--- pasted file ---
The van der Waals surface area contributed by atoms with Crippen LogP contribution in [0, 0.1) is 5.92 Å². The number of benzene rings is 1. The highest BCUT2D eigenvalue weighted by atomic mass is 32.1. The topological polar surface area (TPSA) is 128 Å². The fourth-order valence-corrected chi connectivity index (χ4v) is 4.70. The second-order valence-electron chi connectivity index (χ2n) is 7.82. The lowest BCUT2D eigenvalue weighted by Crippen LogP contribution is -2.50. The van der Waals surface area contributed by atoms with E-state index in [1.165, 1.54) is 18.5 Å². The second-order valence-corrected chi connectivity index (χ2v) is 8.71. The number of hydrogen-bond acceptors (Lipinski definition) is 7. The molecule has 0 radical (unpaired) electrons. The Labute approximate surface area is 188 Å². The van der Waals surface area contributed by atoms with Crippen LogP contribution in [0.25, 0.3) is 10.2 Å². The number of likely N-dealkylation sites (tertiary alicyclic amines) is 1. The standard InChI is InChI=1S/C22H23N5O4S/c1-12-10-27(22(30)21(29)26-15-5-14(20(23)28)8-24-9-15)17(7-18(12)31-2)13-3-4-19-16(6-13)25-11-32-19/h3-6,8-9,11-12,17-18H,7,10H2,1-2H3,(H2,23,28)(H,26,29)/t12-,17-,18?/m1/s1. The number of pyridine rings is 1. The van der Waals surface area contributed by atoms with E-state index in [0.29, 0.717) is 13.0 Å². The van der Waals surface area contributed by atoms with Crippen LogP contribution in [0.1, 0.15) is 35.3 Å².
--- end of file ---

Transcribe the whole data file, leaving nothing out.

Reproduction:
The van der Waals surface area contributed by atoms with Crippen LogP contribution in [0, 0.1) is 5.92 Å². The number of benzene rings is 1. The highest BCUT2D eigenvalue weighted by atomic mass is 32.1. The topological polar surface area (TPSA) is 128 Å². The fourth-order valence-corrected chi connectivity index (χ4v) is 4.70. The second-order valence-electron chi connectivity index (χ2n) is 7.82. The lowest BCUT2D eigenvalue weighted by Crippen LogP contribution is -2.50. The van der Waals surface area contributed by atoms with E-state index in [1.165, 1.54) is 18.5 Å². The second-order valence-corrected chi connectivity index (χ2v) is 8.71. The number of hydrogen-bond acceptors (Lipinski definition) is 7. The molecule has 0 radical (unpaired) electrons. The Labute approximate surface area is 188 Å². The van der Waals surface area contributed by atoms with Crippen LogP contribution in [0.25, 0.3) is 10.2 Å². The number of likely N-dealkylation sites (tertiary alicyclic amines) is 1. The standard InChI is InChI=1S/C22H23N5O4S/c1-12-10-27(22(30)21(29)26-15-5-14(20(23)28)8-24-9-15)17(7-18(12)31-2)13-3-4-19-16(6-13)25-11-32-19/h3-6,8-9,11-12,17-18H,7,10H2,1-2H3,(H2,23,28)(H,26,29)/t12-,17-,18?/m1/s1. The number of pyridine rings is 1. The van der Waals surface area contributed by atoms with E-state index in [0.29, 0.717) is 13.0 Å². The van der Waals surface area contributed by atoms with Crippen LogP contribution in [0.1, 0.15) is 35.3 Å².